Proton-Proton Fusion Chain Reaction (Sarang, Public domain, via Wikimedia Commons)

Now that deuterium will then undergo fusion with another proton and become 3He. This exact chain has to happen twice so we end up with two 3He nuclei that can then undergo fusion and become 6Be. The 6Be nucleus then ejects two protons and we are left with stable 4He and a net gain of 26.73 MeV (0.59 MeV of which is in neutrinos), a 4He ion and 2 positrons while only consuming 4 protons. There are a couple of branches for how this reaction can play out but the same general story applies each time.

At first glance this makes the proton-proton chain look like the most ideal nuclear fuel possible. There are no neutrons emitted, no gammas (aside from 0.511 keV photons from the positrons annihilating later), and the fuel is the most common thing in the universe! It also has a staggering energy density of ~640 TJ/kg compared to the ~82 TJ/kg of fission or even the ~337 TJ/kg of DT fusion. As with all things that seem to be too good to be true though, there is a catch. Proton-proton fusion is the least reactive fusion fuel out there and has a truly anemic reaction rate due to that highly improbable deuteron generation event that is needed to kick the whole thing off. Even in the core of our sun, the reaction rate is so low that a human body generates roughly the same amount of heat per unit volume as the core of the sun. This makes for a horrible rocket fuel or terrestrial power plant, especially when you consider how hard it is to make fusion happen in the first place! There seems to be little hope of directly using the proton-proton fusion chain. Some early ideas about fusion propulsion posited that the proton-proton chain could be used, but further understanding of the reaction seems to have quashed that.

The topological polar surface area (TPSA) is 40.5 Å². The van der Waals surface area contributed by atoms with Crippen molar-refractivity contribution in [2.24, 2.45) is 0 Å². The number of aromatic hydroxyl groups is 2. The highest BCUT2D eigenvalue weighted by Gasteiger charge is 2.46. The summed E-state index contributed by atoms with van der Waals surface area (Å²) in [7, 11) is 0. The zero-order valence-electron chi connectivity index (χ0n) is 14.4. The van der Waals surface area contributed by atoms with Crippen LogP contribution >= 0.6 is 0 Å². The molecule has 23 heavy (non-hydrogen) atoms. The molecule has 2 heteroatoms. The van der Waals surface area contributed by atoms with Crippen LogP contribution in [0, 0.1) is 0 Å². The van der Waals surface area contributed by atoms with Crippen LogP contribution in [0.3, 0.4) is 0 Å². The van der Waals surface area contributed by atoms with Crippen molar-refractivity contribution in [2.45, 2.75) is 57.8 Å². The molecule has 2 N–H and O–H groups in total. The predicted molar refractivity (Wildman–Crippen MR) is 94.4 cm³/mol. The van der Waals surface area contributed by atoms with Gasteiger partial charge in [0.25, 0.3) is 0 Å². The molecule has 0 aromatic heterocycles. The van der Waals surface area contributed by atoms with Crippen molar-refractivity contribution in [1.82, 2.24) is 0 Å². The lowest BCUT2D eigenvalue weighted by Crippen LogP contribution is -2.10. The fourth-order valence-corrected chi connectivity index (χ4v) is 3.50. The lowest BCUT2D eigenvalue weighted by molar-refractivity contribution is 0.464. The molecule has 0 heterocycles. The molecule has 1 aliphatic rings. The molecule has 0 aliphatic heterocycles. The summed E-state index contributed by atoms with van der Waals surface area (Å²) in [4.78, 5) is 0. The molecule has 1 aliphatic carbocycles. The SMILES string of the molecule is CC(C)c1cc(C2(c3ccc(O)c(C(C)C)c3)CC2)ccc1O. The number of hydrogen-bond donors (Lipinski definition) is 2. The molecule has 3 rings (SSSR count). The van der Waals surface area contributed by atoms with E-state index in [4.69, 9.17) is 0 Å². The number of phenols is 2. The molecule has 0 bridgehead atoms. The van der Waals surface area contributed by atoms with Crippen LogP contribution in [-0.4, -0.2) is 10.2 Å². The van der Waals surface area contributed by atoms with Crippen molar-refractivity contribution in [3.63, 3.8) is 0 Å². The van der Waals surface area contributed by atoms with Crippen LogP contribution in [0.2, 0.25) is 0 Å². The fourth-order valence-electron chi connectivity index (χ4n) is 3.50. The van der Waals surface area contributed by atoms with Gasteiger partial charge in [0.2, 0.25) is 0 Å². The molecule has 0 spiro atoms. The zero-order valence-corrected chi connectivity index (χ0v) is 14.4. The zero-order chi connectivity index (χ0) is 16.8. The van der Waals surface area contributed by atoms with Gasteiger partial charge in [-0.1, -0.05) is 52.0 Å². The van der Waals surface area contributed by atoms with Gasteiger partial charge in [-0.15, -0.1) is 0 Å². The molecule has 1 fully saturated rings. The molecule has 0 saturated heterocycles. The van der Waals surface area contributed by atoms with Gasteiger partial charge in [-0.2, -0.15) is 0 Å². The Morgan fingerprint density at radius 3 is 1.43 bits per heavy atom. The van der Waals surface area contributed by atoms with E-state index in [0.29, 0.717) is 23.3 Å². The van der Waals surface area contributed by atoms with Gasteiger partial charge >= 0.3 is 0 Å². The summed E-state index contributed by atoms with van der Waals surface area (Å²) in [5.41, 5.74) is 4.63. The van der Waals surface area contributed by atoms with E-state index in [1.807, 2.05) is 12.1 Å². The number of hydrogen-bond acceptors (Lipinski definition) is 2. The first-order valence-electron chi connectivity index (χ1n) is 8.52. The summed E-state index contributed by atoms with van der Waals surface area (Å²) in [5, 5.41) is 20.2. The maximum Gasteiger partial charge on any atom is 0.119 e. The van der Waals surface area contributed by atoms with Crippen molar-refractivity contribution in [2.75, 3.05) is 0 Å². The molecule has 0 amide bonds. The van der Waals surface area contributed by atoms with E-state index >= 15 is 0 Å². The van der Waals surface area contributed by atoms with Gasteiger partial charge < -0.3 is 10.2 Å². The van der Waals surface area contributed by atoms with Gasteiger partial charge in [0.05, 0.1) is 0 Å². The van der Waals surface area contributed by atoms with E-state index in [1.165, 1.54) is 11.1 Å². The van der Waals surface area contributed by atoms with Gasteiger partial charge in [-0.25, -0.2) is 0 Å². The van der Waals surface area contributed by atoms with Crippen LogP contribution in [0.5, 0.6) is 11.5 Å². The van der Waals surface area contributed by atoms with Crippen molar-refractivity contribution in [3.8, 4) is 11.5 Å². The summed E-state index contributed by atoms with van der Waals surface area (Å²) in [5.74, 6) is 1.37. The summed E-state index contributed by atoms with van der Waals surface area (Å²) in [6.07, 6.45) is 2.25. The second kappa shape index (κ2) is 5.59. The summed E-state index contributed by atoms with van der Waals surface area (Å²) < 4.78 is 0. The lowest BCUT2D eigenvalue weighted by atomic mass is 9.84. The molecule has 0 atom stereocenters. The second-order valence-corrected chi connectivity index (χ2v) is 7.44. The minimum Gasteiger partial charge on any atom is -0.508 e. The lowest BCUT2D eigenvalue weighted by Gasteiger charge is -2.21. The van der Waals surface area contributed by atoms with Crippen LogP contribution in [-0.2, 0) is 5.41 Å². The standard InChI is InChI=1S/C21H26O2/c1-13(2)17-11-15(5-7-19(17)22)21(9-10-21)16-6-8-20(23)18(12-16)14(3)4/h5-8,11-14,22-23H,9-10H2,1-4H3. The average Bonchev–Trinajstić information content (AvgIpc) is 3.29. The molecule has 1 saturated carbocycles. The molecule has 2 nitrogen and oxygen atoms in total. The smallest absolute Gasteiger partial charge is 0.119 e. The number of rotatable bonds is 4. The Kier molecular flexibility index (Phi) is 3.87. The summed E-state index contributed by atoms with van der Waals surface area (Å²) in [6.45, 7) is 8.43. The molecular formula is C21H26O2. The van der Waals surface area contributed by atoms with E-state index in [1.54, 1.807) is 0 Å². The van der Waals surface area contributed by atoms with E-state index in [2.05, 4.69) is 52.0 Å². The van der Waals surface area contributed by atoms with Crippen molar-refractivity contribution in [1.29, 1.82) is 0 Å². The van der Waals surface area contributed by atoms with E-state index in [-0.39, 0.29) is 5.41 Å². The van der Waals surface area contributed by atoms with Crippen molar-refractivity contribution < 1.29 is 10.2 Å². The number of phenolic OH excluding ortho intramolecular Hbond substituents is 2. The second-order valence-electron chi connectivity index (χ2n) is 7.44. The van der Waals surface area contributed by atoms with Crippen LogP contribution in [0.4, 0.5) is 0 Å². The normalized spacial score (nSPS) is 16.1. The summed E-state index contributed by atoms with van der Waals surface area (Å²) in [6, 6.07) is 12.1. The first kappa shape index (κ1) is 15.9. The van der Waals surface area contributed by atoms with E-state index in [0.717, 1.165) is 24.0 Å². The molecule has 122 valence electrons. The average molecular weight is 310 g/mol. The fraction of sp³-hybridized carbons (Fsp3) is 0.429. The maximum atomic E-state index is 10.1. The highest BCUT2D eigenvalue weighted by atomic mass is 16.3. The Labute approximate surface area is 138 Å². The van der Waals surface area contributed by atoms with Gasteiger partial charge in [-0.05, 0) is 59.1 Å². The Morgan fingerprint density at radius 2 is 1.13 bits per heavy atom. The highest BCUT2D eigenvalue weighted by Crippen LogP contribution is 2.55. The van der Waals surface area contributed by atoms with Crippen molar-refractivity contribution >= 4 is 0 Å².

CNO Fusion

The CNO (Carbon-Nitrogen-Oxygen) cycle is a fusion reaction that is theorized to be more dominant in stars larger than ours, but we do know it plays some minor role in our own star. CNO is very unique in that it is a catalytic cycle, which means the carbons, nitrogens and oxygens are catalysts that aren not consumed but just help make the reaction happen more easily. In this case protons are fused with 12C to start the chain off, making 13N. The 13N beta decays into 13C and then undergoes another fusion reaction with a proton making 14N. The 14N undergoes yet another fusion reaction with a proton, making 15O which quickly beta decays into 15N. The 15N then undergoes another proton fusion reaction and becomes 16N, which quickly alpha decays into 12C to start the cycle anew. Thus 4 protons are consumed to make a single 4He ion, two positrons, and some neutrinos and gamma rays. There are some other CNO chains that have a different set of reactions, but the broad idea is always the same.